diamond geezer

 Tuesday, August 05, 2014

The City of London: Chancery Lane/Holborn

22 metres (31st out of 33) [map] [map]

The best London summit to tackle first, I thought, would be the most central... in the City of London. There are two historic hills here - Ludgate Hill and Cornhill - around which the ancient city originally grew. But these are barely hills at all, merely gravel terraces overlooking the Thames, and neither quite tops 18 metres in height. Of the two Cornhill is fractionally higher, but is topped by a site outside the old City walls in the ward of Farringdon Without. That place is the westernmost tip of the City of London, partway up High Holborn at the junction with Chancery Lane. Head any further and you'd be climbing into the West End, or Midtown as they'd like you to call it. But south of the Cotswold Outdoor Clothing store on the corner, past the mobile phone shop, Specsavers and Costa Coffee, that's the Lord Mayor's jurisdiction right down to river level. [3 photos]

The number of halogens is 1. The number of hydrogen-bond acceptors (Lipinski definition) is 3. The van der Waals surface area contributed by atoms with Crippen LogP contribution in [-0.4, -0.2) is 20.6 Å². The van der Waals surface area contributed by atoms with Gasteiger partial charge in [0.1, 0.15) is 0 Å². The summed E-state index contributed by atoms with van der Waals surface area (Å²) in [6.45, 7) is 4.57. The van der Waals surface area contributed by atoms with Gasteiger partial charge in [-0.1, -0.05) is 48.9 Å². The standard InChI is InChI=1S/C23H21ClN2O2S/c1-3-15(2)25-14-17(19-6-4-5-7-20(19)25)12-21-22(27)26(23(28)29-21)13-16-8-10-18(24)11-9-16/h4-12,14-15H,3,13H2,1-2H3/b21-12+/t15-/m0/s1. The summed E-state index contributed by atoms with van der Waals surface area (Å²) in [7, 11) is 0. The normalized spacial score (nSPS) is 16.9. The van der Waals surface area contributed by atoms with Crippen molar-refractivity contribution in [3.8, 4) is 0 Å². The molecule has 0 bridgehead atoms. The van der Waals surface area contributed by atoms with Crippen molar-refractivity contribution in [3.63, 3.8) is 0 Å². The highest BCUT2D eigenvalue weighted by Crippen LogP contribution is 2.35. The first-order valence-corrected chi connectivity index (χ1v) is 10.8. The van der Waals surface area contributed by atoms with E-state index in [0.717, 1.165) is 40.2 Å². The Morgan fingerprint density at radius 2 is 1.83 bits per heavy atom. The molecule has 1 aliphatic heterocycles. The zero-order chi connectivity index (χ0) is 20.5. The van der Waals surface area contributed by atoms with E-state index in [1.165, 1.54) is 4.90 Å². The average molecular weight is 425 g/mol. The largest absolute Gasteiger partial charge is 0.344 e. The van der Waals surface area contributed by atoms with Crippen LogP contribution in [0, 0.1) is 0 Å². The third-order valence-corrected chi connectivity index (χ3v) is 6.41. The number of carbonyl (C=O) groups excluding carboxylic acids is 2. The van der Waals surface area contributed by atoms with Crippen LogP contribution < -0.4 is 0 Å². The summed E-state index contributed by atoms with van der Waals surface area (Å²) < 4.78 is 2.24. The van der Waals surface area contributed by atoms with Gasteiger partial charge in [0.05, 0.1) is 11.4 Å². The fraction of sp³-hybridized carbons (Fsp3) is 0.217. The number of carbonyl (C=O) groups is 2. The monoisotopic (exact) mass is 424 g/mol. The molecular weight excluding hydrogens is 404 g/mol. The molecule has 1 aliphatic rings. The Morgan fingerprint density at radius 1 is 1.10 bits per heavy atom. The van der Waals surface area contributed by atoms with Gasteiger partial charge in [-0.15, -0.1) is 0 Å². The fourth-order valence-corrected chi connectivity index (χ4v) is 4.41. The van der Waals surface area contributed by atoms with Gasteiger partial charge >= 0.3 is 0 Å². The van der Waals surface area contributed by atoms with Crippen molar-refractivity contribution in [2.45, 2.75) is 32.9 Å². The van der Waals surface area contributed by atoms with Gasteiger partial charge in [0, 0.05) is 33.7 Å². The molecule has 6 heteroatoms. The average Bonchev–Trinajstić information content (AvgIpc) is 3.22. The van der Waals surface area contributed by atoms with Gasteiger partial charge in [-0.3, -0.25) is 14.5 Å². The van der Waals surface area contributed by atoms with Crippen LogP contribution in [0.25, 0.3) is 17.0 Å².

The precise point, I think, is in the middle of the yellow box junction amid the traffic lights. Cyclists and road vehicles turning right out of Chancery Lane take it in turns to be the highest vehicle in the City, whereas pedestrians would be ill-advised to follow. Instead they can cross via the highest traffic island in the City, a thin paved area down the centre of High Holborn. Few would deliberately linger here, so I got a funny look when I paused to inspect a particularly charming item of old street furniture. It's a ribbed iron column, too tall to be a bollard but too short to be a modern lamppost, its black and white paint peeling with age. It's also far more ornate than function would require, with hoops of floral swirls and knobbles rising up a sturdy pillar to a thinner tapering stalk, topped off by an orb and stubby pointed peak. It's obviously an [insert function of post here], although any hooks or supports for hanging lights or signals are long gone. [Aha, traffic lights, thanks!]

I visited this street corner at the height of the evening rush hour, with the surrounding shops taking the day's last sales and with bikes and commuters rushing all around. It'll almost certainly be the busiest London Borough Top I tick off, as ought to be expected at the heart of the capital's commercial district. And all this just a short distance up from the Thames, because the land immediately north of the riverbank is unexpectedly higher than everywhere in the two east London boroughs I'll be travelling to next.
by tube: Chancery Lane   by bus: 8, 25, 242, 341, 521

Tower Hamlets: Cambridge Heath Road

16 metres (32nd out of 33) [map] [map]